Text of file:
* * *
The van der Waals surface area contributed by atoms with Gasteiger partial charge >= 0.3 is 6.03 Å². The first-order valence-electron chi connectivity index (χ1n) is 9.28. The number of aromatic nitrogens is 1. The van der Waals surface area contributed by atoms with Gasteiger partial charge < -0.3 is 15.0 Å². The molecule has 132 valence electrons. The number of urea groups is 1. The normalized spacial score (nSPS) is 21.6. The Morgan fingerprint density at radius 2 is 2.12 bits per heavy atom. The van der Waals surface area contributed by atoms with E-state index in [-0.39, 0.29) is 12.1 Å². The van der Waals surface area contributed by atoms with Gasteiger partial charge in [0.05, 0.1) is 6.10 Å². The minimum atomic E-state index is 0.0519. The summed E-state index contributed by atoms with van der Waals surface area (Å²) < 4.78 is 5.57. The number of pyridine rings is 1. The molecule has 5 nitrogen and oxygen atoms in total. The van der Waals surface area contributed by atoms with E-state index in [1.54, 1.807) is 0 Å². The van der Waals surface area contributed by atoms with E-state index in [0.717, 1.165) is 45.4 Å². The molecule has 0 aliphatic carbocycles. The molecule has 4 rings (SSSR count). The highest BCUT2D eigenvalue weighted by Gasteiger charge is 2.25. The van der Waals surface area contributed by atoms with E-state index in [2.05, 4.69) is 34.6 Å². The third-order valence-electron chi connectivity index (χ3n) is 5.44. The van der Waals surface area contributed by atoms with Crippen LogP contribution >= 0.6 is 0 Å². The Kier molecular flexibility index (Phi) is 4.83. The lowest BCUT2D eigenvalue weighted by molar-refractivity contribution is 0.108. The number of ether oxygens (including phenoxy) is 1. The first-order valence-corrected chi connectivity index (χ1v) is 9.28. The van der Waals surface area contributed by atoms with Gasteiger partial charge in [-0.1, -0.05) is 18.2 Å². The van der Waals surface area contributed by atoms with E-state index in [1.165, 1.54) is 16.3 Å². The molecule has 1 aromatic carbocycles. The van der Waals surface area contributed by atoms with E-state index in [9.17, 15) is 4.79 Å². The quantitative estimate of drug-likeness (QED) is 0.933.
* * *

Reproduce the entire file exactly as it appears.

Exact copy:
The van der Waals surface area contributed by atoms with Gasteiger partial charge >= 0.3 is 6.03 Å². The first-order valence-electron chi connectivity index (χ1n) is 9.28. The number of aromatic nitrogens is 1. The van der Waals surface area contributed by atoms with Gasteiger partial charge < -0.3 is 15.0 Å². The molecule has 132 valence electrons. The number of urea groups is 1. The normalized spacial score (nSPS) is 21.6. The Morgan fingerprint density at radius 2 is 2.12 bits per heavy atom. The van der Waals surface area contributed by atoms with E-state index in [-0.39, 0.29) is 12.1 Å². The van der Waals surface area contributed by atoms with Gasteiger partial charge in [0.05, 0.1) is 6.10 Å². The minimum atomic E-state index is 0.0519. The summed E-state index contributed by atoms with van der Waals surface area (Å²) < 4.78 is 5.57. The number of pyridine rings is 1. The molecule has 5 nitrogen and oxygen atoms in total. The van der Waals surface area contributed by atoms with E-state index in [1.54, 1.807) is 0 Å². The van der Waals surface area contributed by atoms with E-state index in [0.717, 1.165) is 45.4 Å². The molecule has 0 aliphatic carbocycles. The molecule has 4 rings (SSSR count). The highest BCUT2D eigenvalue weighted by Gasteiger charge is 2.25. The van der Waals surface area contributed by atoms with E-state index in [2.05, 4.69) is 34.6 Å². The third-order valence-electron chi connectivity index (χ3n) is 5.44. The van der Waals surface area contributed by atoms with Crippen LogP contribution >= 0.6 is 0 Å². The Kier molecular flexibility index (Phi) is 4.83. The lowest BCUT2D eigenvalue weighted by molar-refractivity contribution is 0.108. The number of ether oxygens (including phenoxy) is 1. The first-order valence-corrected chi connectivity index (χ1v) is 9.28. The van der Waals surface area contributed by atoms with Gasteiger partial charge in [-0.1, -0.05) is 18.2 Å². The van der Waals surface area contributed by atoms with E-state index in [1.165, 1.54) is 16.3 Å². The molecule has 1 aromatic carbocycles. The van der Waals surface area contributed by atoms with E-state index in [9.17, 15) is 4.79 Å². The quantitative estimate of drug-likeness (QED) is 0.933.